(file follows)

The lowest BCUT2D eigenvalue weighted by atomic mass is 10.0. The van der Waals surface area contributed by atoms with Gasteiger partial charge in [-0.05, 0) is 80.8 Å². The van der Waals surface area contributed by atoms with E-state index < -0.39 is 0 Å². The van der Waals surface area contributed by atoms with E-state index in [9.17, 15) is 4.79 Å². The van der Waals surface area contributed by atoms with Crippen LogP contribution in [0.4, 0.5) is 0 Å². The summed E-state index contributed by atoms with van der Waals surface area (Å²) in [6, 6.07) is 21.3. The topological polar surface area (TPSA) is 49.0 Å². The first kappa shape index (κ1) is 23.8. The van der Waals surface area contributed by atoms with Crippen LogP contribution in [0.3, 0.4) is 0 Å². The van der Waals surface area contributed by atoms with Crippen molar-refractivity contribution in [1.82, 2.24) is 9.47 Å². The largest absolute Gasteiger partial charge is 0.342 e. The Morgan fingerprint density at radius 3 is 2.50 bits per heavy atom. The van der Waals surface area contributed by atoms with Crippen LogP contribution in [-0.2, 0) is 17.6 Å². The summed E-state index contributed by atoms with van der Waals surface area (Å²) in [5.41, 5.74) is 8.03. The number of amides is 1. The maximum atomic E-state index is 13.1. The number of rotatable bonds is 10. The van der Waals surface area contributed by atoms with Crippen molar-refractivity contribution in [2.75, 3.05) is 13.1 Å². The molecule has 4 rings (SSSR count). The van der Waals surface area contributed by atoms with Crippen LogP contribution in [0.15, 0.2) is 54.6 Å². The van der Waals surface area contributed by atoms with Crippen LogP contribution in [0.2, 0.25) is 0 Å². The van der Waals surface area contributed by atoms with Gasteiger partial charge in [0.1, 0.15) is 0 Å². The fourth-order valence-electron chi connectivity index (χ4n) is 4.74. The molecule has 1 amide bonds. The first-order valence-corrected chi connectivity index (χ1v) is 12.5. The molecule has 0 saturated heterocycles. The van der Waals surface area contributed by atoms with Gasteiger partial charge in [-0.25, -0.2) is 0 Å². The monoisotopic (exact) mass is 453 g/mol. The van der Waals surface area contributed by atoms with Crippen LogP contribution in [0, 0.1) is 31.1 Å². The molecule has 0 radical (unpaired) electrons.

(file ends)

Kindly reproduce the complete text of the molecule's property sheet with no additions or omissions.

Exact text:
The lowest BCUT2D eigenvalue weighted by atomic mass is 10.0. The van der Waals surface area contributed by atoms with Gasteiger partial charge in [-0.05, 0) is 80.8 Å². The van der Waals surface area contributed by atoms with E-state index < -0.39 is 0 Å². The van der Waals surface area contributed by atoms with E-state index in [9.17, 15) is 4.79 Å². The van der Waals surface area contributed by atoms with Crippen LogP contribution in [0.4, 0.5) is 0 Å². The summed E-state index contributed by atoms with van der Waals surface area (Å²) in [6, 6.07) is 21.3. The topological polar surface area (TPSA) is 49.0 Å². The first kappa shape index (κ1) is 23.8. The van der Waals surface area contributed by atoms with Crippen LogP contribution in [0.3, 0.4) is 0 Å². The van der Waals surface area contributed by atoms with Crippen molar-refractivity contribution in [1.82, 2.24) is 9.47 Å². The largest absolute Gasteiger partial charge is 0.342 e. The Morgan fingerprint density at radius 3 is 2.50 bits per heavy atom. The van der Waals surface area contributed by atoms with Crippen LogP contribution in [-0.2, 0) is 17.6 Å². The summed E-state index contributed by atoms with van der Waals surface area (Å²) in [5.41, 5.74) is 8.03. The number of amides is 1. The maximum atomic E-state index is 13.1. The number of rotatable bonds is 10. The van der Waals surface area contributed by atoms with Crippen molar-refractivity contribution in [2.75, 3.05) is 13.1 Å². The molecule has 4 rings (SSSR count). The van der Waals surface area contributed by atoms with Crippen LogP contribution in [0.15, 0.2) is 54.6 Å². The van der Waals surface area contributed by atoms with Crippen LogP contribution in [0.2, 0.25) is 0 Å². The van der Waals surface area contributed by atoms with Gasteiger partial charge in [0.1, 0.15) is 0 Å². The fourth-order valence-electron chi connectivity index (χ4n) is 4.74. The molecule has 1 amide bonds. The first-order valence-corrected chi connectivity index (χ1v) is 12.5. The molecule has 0 saturated heterocycles. The van der Waals surface area contributed by atoms with Gasteiger partial charge in [-0.25, -0.2) is 0 Å². The monoisotopic (exact) mass is 453 g/mol. The van der Waals surface area contributed by atoms with Crippen LogP contribution in [0, 0.1) is 31.1 Å². The molecule has 0 radical (unpaired) electrons.